Frequently Asked Questions about Hurricane Deductibles

FAQs About Hurricane, Tornado, Windstorm

Collapse All Expand All

No, only one hurricane deductible can be taken regardless, if multiple hurricanes hit your property in the same year. If you have damage from two or more hurricanes in one year, you may be required to present records of damages and repairs as some part of the hurricane deductible not used up in the first loss may still apply to the second or more losses as noted in paragraph 2 on the Understanding Hurricane Percentage Deductibles page.

This would depend on how the deductible clause is written in your policy. From what we have seen the insurance industry has pretty much closed this loop hole by crafting language that states the deductible is applied to the covered loss and not items such as flood, exterior paint , landscaping , sea walls, parking lots, etc.,  just to name a few of common items damaged in a hurricane.

At Tutwiler & Associates, we have seen this situation arise several times. It clearly should be of concern to condominium communities and their association boards with multiple buildings insured under one policy. Now is the time to discuss this with your agent/broker, to determine how the deductible will apply before the loss. In a worst case scenario, this may mean no coverage to a damaged building because the deductible was based on the total value of all buildings vs. just the one damaged building, thus making the deductible so high that the loss falls below the high deductible amount.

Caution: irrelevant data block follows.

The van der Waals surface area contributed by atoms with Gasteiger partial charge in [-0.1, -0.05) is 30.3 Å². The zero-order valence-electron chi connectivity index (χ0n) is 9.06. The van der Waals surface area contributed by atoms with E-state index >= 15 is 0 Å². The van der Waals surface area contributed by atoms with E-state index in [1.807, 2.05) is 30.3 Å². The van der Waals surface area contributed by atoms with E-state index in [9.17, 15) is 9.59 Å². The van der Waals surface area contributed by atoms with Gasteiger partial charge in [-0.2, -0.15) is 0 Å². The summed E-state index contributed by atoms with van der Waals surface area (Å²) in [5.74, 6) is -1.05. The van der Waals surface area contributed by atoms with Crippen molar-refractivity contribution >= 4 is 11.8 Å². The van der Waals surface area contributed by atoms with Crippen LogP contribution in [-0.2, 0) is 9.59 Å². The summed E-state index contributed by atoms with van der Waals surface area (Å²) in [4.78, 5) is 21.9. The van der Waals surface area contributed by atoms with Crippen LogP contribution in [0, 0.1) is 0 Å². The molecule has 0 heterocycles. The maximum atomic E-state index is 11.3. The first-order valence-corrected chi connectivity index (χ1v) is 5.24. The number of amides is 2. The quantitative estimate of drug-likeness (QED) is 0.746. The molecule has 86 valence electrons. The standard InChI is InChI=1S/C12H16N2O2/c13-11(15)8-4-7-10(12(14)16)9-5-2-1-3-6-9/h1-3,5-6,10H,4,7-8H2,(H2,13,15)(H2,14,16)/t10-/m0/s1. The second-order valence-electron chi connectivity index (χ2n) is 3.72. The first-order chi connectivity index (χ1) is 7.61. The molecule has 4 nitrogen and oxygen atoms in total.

This is a question you should address with your agent/ broker. Following the 2004 hurricane season when four hurricanes hit with in a two month period, these events were a wake-up call for insurance underwriters. As an example Hurricane Charley crossed the State of Florida and caused serve inland damage to many properties that had regular non-hurricane deductibles. Make sure you understand what your deductible is now, regardless of where your property is located.

Insurance is regulated by each State verses the Federal government (flood insurance under the NFIP is an exception) so you will likely find that your State has passed legislation regarding this issue. In addition to State laws, you may find insurance regulators have issued rulings, emergency rules, and bulletins regarding insurance adjusting issues. You will often see a flurry of these rulings following a major catastrophic event. Thus you need to be aware of the laws and rules that apply within your State.

As an aside, given Florida’s long history and frequency of hurricane events, we have seen a trend where other States are looking to Florida for precedent and guidance on practice and procedures on insurance adjusting issues.